“Dronvire of Rigel Four in the lead, closely followed by Costigan, Northrop, Kinnison the Younger, and a platoon of armed and armored Space Marines!” – E E Doc Smith, First Lensman, 1950
Corporate bullying is usually the prerogative of the big American media corporations. While trademarks are important it is also important that they are used correctly. Warner Brothers famously sued a young girl when Harry Potter first came out for having a fan-site. In no way was the site intended to generate revenue from the Harry Potter franchise and eventually Warner Brother’s backed down, but only after the PR nightmare that ensued, both in the UK and America. Had the website been a commercial venture intended to create revenue the result would have been different, and quite rightly so. Trademark law extends further than the internet however. One area where it’s always been much harder to apply trademarks has been the written word. You cannot go into a book shop today without seeing shelves full of vampire and werewolf stories. The reason for this is because vampires and werewolves are not trademarkable. When Bram Stoker wrote Dracula in the C19th there was already a rich cultural history of vampire stories. Elves, dwarves and orcs are a staple of the fantasy genre coming as they do from mythology. You will only find hobbits in Tolkein’s Middle Earth. This however is not trademark law, but copyright law. There is nothing to stop me from creating a world filled with elves, fairies, angels, vampires or werewolves. Due to the limitations on copyright I can even write a vampire novel and call the main protaganist Dracula. But the moment I call my race of short hairy footed men hobbits or call my old grey haired wizard Gandalf I’m crossing a line as these are characters inextricably linked to one specific fantasy world.
In December 2012 Games Workshop forced Amazon to remove a novella by the author M C A Hogarth titled Spots the Space Marine claiming trademark infringement. It’s ironic given that Games Workshop started out creating a role playing game that borrowed so heavily from the works of Tolkein that they now feel obliged to defend the term “Space Marine”. In the world of board games and role playing there is only one Space Marine, that of the Warhammer 40K universe. And quite rightly Games Workshop must protect it’s gaming trademarks. Were I to create a game centred around a squad of soldiers flying around the universe killing aliens I would have to name it something else due to the real confusion having another role playing game called “Space Marines” could cause. It’s the same reason I cannot create a new board game called Monopoly, it already exists and is uniquely associated with buying and selling property while making your family and friends bankrupt in the process. And this is what is important, can my name for a game cause confusion, would people buy my game thinking it was something to do with the Warhammer 40K universe? The answer is yes, but only if what I am creating is a role playing game.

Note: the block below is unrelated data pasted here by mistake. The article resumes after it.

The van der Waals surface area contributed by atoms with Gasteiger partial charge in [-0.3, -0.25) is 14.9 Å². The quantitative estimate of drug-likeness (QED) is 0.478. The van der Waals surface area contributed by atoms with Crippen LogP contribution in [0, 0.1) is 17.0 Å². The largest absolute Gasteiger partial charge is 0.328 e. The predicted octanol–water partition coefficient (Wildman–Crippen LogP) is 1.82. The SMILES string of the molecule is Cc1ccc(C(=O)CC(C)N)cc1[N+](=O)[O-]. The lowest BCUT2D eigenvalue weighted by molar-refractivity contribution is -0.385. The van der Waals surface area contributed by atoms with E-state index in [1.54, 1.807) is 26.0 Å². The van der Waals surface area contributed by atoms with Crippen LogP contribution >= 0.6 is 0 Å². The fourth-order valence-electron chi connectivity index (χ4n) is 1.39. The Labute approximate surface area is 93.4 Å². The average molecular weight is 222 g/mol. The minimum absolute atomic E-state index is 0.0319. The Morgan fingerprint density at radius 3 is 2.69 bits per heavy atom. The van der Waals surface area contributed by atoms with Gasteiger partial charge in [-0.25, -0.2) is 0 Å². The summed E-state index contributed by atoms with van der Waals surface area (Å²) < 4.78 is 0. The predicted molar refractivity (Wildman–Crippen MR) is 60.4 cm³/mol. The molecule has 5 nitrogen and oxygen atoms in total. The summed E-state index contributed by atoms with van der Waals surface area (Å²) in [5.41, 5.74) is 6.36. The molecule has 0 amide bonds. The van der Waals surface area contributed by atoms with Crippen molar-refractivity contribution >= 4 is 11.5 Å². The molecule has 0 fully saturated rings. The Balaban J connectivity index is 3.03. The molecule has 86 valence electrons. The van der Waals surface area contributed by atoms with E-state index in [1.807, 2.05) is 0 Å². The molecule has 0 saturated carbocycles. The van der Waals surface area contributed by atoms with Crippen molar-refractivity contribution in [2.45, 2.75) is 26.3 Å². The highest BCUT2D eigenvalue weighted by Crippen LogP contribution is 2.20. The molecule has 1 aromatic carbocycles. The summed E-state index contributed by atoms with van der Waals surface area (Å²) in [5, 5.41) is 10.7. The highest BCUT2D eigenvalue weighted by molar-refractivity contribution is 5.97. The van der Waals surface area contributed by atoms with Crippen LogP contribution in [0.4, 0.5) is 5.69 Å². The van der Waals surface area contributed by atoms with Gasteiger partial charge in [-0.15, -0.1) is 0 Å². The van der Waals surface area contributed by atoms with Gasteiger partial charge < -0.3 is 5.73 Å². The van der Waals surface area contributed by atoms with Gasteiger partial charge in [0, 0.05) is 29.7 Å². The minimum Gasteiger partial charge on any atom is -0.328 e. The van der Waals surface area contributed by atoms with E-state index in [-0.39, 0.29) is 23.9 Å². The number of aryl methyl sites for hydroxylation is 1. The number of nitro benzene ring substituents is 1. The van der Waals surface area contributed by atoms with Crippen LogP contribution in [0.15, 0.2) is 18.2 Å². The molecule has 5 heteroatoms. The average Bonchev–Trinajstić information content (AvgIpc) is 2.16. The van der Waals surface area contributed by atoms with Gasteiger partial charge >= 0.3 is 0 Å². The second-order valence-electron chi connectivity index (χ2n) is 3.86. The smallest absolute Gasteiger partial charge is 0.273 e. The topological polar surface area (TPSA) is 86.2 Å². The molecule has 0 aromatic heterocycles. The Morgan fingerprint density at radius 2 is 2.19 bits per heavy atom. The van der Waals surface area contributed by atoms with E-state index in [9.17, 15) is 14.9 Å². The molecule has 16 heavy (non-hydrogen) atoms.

The term Space Marine in science fiction is so generic there can be no confusion. It’s the same reason you cannot trademark the words dragon or elf, it’s a science fiction trope. It is literally the idea of taking the US Marine corp and moving them into the science fiction setting. What else are they but Space Marines? Heinlen’s Starship Troopers, Haldeman’s The Forever War and E E Doc Smith’s Lensman series all use the idea of elite military forces in space. The film Aliens introduces us the the Colonial Marine Corp. The idea of a Space Marine is as generic to science fiction as an elf is to fantasy. One of the first uses in science fiction is the short story Captain Brink of the Space Marines by Bob Olsen, written in the 1930’s. Were I to see a book with the title “Space Marines” my first thought is to the authors above and not to the board and computer games of Games Workshop. It is for this same reason that the Dragonlance novels based on the Dungeon’s and Dragons board game clearly state on them that they are based on the game. Otherwise they are just another generic fantasy novel.
It is for these reasons that Games Workshop cannot claim trademark infringement for the use of Space Marine in a work of fiction. In fact the term is so generic it has already been used as a movie title resulting in Games Workshop’s own movie being titled Ultramarines instead. Given the internet’s ubiquity and the speed that causes can gain pace via social media it remains to be seen if they will back down quickly or if they will risk a PR nightmare such as recently caused by Applebee’s sacking of a waitress for embarrassing one of their more bigoted customers.
M C A Hogarth’s blog can be found here
Update (Feb 8th, 2013) : First, a big thank you to all of you who are visiting this blog, It’s relatively new and the response has been fantastic (okay, not huge, but this post already has the most views of any post I’ve made). In a strange way I must also thank Games Workshop, as a result of this PR farce they have highlighted everything that is wrong with the way trademarks are being enforced. Some news, while I’m yet to see anything from Games Workshop other than “no comment” it would appear Amazon have seen the light and realised their claim is baseless. Spots the Space Marine is back on Amazon’s website here